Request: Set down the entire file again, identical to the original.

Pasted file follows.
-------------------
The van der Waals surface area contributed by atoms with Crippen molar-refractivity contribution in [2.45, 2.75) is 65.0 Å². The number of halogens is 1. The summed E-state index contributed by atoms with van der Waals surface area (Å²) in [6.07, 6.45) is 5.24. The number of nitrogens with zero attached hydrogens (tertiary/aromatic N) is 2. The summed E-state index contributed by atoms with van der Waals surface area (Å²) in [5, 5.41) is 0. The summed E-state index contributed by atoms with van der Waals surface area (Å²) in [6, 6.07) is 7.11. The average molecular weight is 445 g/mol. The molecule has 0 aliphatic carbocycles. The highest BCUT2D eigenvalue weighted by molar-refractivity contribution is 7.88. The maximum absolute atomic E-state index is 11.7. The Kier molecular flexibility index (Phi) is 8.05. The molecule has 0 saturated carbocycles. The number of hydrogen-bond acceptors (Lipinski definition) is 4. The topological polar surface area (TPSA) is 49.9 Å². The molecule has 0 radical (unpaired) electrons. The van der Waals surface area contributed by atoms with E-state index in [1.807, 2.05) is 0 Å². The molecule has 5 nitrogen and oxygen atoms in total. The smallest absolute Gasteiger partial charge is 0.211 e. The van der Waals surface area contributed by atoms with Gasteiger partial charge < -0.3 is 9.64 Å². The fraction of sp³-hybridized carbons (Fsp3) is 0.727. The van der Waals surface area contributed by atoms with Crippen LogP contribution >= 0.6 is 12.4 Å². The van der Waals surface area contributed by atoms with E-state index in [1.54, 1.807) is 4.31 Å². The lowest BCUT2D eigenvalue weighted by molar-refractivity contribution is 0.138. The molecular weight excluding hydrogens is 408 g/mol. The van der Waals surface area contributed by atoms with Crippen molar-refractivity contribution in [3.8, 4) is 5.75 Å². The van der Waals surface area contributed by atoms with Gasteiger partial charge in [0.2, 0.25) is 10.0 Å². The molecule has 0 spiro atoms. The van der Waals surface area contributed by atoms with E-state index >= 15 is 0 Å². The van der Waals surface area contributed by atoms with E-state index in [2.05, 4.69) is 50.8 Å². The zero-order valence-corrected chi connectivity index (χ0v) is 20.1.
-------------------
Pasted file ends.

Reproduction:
The van der Waals surface area contributed by atoms with Crippen molar-refractivity contribution in [2.45, 2.75) is 65.0 Å². The number of halogens is 1. The summed E-state index contributed by atoms with van der Waals surface area (Å²) in [6.07, 6.45) is 5.24. The number of nitrogens with zero attached hydrogens (tertiary/aromatic N) is 2. The summed E-state index contributed by atoms with van der Waals surface area (Å²) in [5, 5.41) is 0. The summed E-state index contributed by atoms with van der Waals surface area (Å²) in [6, 6.07) is 7.11. The average molecular weight is 445 g/mol. The molecule has 0 aliphatic carbocycles. The highest BCUT2D eigenvalue weighted by molar-refractivity contribution is 7.88. The maximum absolute atomic E-state index is 11.7. The Kier molecular flexibility index (Phi) is 8.05. The molecule has 0 saturated carbocycles. The number of hydrogen-bond acceptors (Lipinski definition) is 4. The topological polar surface area (TPSA) is 49.9 Å². The molecule has 0 radical (unpaired) electrons. The van der Waals surface area contributed by atoms with E-state index in [1.807, 2.05) is 0 Å². The molecule has 5 nitrogen and oxygen atoms in total. The smallest absolute Gasteiger partial charge is 0.211 e. The van der Waals surface area contributed by atoms with Gasteiger partial charge < -0.3 is 9.64 Å². The fraction of sp³-hybridized carbons (Fsp3) is 0.727. The van der Waals surface area contributed by atoms with Crippen LogP contribution >= 0.6 is 12.4 Å². The van der Waals surface area contributed by atoms with E-state index in [1.54, 1.807) is 4.31 Å². The lowest BCUT2D eigenvalue weighted by molar-refractivity contribution is 0.138. The molecular weight excluding hydrogens is 408 g/mol. The van der Waals surface area contributed by atoms with Crippen molar-refractivity contribution in [3.8, 4) is 5.75 Å². The van der Waals surface area contributed by atoms with Gasteiger partial charge in [0.2, 0.25) is 10.0 Å². The molecule has 0 spiro atoms. The van der Waals surface area contributed by atoms with E-state index >= 15 is 0 Å². The van der Waals surface area contributed by atoms with E-state index in [2.05, 4.69) is 50.8 Å². The zero-order valence-corrected chi connectivity index (χ0v) is 20.1.